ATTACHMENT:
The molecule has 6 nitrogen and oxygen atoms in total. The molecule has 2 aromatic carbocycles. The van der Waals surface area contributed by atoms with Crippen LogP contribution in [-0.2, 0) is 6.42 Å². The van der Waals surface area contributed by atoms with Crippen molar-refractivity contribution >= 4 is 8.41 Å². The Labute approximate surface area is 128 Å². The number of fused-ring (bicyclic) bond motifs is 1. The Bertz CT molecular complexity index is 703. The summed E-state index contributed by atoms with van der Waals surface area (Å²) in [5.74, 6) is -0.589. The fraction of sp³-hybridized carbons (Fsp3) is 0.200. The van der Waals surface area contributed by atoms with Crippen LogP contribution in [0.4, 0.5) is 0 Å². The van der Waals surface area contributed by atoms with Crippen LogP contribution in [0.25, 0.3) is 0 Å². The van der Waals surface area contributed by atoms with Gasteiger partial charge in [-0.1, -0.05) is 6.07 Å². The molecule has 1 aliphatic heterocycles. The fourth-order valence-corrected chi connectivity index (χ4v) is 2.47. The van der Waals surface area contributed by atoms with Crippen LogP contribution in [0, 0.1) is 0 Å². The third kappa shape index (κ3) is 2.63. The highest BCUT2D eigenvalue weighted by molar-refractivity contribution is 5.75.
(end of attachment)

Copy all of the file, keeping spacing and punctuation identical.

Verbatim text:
The molecule has 6 nitrogen and oxygen atoms in total. The molecule has 2 aromatic carbocycles. The van der Waals surface area contributed by atoms with Crippen LogP contribution in [-0.2, 0) is 6.42 Å². The van der Waals surface area contributed by atoms with Crippen molar-refractivity contribution >= 4 is 8.41 Å². The Labute approximate surface area is 128 Å². The number of fused-ring (bicyclic) bond motifs is 1. The Bertz CT molecular complexity index is 703. The summed E-state index contributed by atoms with van der Waals surface area (Å²) in [5.74, 6) is -0.589. The fraction of sp³-hybridized carbons (Fsp3) is 0.200. The van der Waals surface area contributed by atoms with Crippen LogP contribution in [0.4, 0.5) is 0 Å². The van der Waals surface area contributed by atoms with Crippen LogP contribution in [0.25, 0.3) is 0 Å². The van der Waals surface area contributed by atoms with Gasteiger partial charge in [-0.1, -0.05) is 6.07 Å². The molecule has 1 aliphatic heterocycles. The fourth-order valence-corrected chi connectivity index (χ4v) is 2.47. The van der Waals surface area contributed by atoms with Crippen LogP contribution in [0, 0.1) is 0 Å². The third kappa shape index (κ3) is 2.63. The highest BCUT2D eigenvalue weighted by molar-refractivity contribution is 5.75.